Setting Standards for Your Standard-Setting Process
A recently published study that questions the American Bar Association’s judicial qualification rankings serves as a good reminder of the importance of an open and fair standard-setting process. One expert offers advice on how organizations can do that for their industries.
Associations give their seal of approval (or disapproval) to everything from bridges to beer. Groups that set industry standards or evaluate professional qualifications should take heed from a recent critique of the American Bar Association’s influential judicial qualifications ratings system.
For more than 50 years, U.S. presidents and senators have relied on the ABA rankings when deciding whether to nominate or confirm a candidate for a federal judgeship. The rankings, which rate federal nominees as “well qualified,” “qualified,” or “not qualified,” carry a significant amount of weight and are consistently under fire from members of Congress for being politically biased one way or the other.
However, a study recently published in the Journal of Law and Court [PDF], which looked at more than 1,700 ABA ratings of nominees to federal district courts since 1960, showed that there was no politicking going on. What it did find, though, is that minority and female candidates were consistently rated lower than white male candidates.
“If there was bias here, that would trouble me. I’m confident, though, there is not,” ABA President James Silkenat recently told NPR.
He went on to say that ABA uses a careful selection process when organizing the panel that rates judges. Being mindful to include individuals with “impeccable credentials and diverse backgrounds” helps to eliminate bias from the process, he said.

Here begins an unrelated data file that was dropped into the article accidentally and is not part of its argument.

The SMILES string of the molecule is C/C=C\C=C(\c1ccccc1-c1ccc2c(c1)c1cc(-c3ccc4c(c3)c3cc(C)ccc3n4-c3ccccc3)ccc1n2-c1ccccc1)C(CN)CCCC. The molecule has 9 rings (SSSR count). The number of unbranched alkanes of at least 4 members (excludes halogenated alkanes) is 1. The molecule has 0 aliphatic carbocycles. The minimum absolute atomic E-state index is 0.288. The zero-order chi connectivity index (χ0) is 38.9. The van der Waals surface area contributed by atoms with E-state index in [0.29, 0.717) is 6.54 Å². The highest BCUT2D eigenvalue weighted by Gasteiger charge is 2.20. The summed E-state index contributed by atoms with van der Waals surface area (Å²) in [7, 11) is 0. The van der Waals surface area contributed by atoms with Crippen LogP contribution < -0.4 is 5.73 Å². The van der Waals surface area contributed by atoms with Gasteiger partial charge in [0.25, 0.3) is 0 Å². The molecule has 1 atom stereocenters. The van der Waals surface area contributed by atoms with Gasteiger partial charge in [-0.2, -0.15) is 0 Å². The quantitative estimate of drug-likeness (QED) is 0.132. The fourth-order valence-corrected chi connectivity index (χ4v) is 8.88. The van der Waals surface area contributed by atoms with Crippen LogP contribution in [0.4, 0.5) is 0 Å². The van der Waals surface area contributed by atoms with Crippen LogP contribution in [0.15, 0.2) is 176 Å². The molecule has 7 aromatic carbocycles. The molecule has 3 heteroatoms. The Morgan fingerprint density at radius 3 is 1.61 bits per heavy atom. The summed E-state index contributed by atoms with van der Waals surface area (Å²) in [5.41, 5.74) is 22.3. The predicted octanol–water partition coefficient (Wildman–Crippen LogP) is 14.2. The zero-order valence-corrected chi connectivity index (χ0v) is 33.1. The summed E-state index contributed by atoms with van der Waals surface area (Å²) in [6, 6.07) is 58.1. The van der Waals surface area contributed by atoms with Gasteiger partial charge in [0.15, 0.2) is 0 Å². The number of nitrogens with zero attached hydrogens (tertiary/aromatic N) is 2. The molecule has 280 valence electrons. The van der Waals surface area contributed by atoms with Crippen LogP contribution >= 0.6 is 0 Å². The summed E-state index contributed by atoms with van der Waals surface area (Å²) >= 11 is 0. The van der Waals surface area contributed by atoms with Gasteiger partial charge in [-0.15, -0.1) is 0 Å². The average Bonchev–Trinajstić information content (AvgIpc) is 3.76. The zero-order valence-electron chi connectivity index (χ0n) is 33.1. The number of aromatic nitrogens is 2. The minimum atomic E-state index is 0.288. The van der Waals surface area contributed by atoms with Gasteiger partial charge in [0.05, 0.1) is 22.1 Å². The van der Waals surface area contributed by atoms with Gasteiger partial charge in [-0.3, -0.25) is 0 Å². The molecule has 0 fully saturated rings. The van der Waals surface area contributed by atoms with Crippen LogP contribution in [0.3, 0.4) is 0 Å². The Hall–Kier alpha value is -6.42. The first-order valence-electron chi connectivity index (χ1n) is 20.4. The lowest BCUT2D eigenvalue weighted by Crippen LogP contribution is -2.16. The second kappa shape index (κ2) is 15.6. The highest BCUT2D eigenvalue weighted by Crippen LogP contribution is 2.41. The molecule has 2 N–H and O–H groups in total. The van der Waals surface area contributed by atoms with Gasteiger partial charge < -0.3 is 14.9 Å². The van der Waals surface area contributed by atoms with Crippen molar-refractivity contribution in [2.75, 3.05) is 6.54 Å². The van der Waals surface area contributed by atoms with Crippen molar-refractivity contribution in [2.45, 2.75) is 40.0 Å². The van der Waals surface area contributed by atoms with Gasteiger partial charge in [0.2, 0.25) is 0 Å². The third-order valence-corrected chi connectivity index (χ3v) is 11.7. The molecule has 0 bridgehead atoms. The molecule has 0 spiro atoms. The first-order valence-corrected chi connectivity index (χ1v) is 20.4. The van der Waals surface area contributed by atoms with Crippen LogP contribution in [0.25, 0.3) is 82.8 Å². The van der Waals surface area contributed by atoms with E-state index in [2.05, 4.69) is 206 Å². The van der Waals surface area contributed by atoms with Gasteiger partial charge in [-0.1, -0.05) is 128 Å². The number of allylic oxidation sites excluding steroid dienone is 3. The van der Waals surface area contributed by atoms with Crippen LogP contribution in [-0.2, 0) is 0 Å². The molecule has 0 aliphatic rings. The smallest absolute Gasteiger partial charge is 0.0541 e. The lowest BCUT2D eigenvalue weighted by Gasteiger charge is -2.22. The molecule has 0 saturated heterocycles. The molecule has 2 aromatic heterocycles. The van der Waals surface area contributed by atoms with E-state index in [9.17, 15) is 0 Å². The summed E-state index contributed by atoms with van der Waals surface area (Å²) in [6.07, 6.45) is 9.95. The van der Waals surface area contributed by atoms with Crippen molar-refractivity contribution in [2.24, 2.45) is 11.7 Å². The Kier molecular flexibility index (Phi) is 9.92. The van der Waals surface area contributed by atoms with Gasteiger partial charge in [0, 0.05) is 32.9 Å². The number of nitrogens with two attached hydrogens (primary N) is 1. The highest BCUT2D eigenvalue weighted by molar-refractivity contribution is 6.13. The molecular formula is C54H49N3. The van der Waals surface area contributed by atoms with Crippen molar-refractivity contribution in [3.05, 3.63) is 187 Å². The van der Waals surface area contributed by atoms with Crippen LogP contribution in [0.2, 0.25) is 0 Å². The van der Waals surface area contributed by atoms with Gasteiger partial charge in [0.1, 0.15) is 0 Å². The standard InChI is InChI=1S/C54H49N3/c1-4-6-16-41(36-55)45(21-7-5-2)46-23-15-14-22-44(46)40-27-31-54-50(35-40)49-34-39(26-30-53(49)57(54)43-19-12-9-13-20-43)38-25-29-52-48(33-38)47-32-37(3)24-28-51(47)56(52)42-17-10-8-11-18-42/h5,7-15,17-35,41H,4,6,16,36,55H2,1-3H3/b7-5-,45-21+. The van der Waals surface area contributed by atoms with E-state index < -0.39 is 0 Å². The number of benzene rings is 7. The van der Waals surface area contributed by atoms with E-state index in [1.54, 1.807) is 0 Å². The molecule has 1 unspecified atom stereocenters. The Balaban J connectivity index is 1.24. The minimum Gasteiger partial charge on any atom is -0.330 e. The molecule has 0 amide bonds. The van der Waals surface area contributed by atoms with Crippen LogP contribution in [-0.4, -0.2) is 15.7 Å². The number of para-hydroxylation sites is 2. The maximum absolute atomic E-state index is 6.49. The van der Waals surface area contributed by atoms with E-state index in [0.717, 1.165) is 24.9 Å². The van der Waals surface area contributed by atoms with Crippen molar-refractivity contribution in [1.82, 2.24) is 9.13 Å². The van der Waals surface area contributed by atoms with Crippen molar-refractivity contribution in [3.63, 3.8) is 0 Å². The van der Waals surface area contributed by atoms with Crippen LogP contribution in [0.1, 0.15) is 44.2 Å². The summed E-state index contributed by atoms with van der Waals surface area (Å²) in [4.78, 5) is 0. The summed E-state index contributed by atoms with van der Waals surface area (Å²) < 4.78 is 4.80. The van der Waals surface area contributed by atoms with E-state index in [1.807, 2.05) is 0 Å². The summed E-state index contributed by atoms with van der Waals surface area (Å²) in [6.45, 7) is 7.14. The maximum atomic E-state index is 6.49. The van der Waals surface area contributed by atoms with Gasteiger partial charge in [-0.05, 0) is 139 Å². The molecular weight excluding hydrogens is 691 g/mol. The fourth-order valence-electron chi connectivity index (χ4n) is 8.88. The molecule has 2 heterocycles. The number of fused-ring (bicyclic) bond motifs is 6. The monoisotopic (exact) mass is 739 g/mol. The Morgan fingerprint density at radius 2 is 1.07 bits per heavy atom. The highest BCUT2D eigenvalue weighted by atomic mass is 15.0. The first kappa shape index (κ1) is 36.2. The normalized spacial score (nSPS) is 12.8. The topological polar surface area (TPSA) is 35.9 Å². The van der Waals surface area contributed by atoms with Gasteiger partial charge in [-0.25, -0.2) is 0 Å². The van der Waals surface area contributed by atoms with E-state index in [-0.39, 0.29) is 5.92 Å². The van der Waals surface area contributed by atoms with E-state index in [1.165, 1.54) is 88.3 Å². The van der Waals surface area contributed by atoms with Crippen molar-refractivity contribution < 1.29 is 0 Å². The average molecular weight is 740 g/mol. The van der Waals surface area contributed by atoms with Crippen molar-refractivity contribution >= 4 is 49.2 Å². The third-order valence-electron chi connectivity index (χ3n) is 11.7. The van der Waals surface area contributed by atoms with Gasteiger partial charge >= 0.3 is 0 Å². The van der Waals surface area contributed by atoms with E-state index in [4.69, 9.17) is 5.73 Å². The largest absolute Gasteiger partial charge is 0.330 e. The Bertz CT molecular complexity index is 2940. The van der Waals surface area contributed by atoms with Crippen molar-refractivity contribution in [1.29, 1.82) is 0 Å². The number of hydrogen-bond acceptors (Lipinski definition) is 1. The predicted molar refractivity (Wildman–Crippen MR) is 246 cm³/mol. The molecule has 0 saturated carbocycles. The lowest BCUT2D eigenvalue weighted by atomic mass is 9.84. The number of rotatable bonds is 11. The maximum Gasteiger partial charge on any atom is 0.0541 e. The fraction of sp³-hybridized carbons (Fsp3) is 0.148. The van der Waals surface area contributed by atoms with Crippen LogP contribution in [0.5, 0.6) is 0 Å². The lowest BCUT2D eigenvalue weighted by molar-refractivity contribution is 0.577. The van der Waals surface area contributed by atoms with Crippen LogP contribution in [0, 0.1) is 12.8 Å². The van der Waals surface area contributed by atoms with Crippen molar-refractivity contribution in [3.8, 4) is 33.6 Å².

While those elements are important, Anne Caldas, senior director of procedures and standards for the American National Standards Institute, said associations can go even further to ensure an industry’s standard-setting process is fair.
ANSI—an organization that supports and accredits standards-making bodies across a variety of industries—has a number of essential requirements [PDF] that it asks groups to follow in order to achieve accreditation.
“The hallmark requirements are things like openness, lack of dominance, balance, adequate public notice of activity, and consensus,” Caldas said. “You have to provide a due-process-based framework that, by definition, levels the playing field and allows all interested parties to participate in the standards-development process.”
Even with a fair and open process there is bound to be some debate over the finished product, said Caldas.
“When you bring stakeholders with disparate views together controversy can be a natural result,” she said. “The key is to have a clear set of procedures that are implemented in a way so people have certainty that their views will be considered.”
Keeping the standard-making process and the standard itself up to date is important as well.
“There have to be procedures that address the maintenance and review of the content of the standard,” Caldas said. “It’s a series of checks and balances. It’s not that you look at something once and say it’s OK forever. That applies equally to the process as it does to the deliverables: the standards.”